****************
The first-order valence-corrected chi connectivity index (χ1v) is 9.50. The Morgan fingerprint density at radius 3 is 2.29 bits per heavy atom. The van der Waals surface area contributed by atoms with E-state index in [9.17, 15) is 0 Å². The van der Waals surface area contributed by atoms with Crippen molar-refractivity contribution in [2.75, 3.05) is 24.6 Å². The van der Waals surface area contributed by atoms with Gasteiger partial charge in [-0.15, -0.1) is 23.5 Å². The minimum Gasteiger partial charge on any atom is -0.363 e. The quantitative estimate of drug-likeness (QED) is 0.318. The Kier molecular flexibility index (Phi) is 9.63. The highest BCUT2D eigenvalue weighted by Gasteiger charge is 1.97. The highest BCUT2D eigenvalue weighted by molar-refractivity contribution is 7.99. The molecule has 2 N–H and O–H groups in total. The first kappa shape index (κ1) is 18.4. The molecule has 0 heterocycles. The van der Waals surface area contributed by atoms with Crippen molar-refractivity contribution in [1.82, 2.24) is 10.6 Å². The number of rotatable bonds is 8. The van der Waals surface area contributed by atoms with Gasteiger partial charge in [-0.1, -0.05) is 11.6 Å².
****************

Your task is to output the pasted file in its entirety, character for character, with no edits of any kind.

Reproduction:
The first-order valence-corrected chi connectivity index (χ1v) is 9.50. The Morgan fingerprint density at radius 3 is 2.29 bits per heavy atom. The van der Waals surface area contributed by atoms with E-state index in [9.17, 15) is 0 Å². The van der Waals surface area contributed by atoms with Crippen molar-refractivity contribution in [2.75, 3.05) is 24.6 Å². The van der Waals surface area contributed by atoms with Gasteiger partial charge in [-0.15, -0.1) is 23.5 Å². The minimum Gasteiger partial charge on any atom is -0.363 e. The quantitative estimate of drug-likeness (QED) is 0.318. The Kier molecular flexibility index (Phi) is 9.63. The highest BCUT2D eigenvalue weighted by Gasteiger charge is 1.97. The highest BCUT2D eigenvalue weighted by molar-refractivity contribution is 7.99. The molecule has 2 N–H and O–H groups in total. The first kappa shape index (κ1) is 18.4. The molecule has 0 heterocycles. The van der Waals surface area contributed by atoms with Crippen molar-refractivity contribution in [1.82, 2.24) is 10.6 Å². The number of rotatable bonds is 8. The van der Waals surface area contributed by atoms with Gasteiger partial charge in [-0.1, -0.05) is 11.6 Å².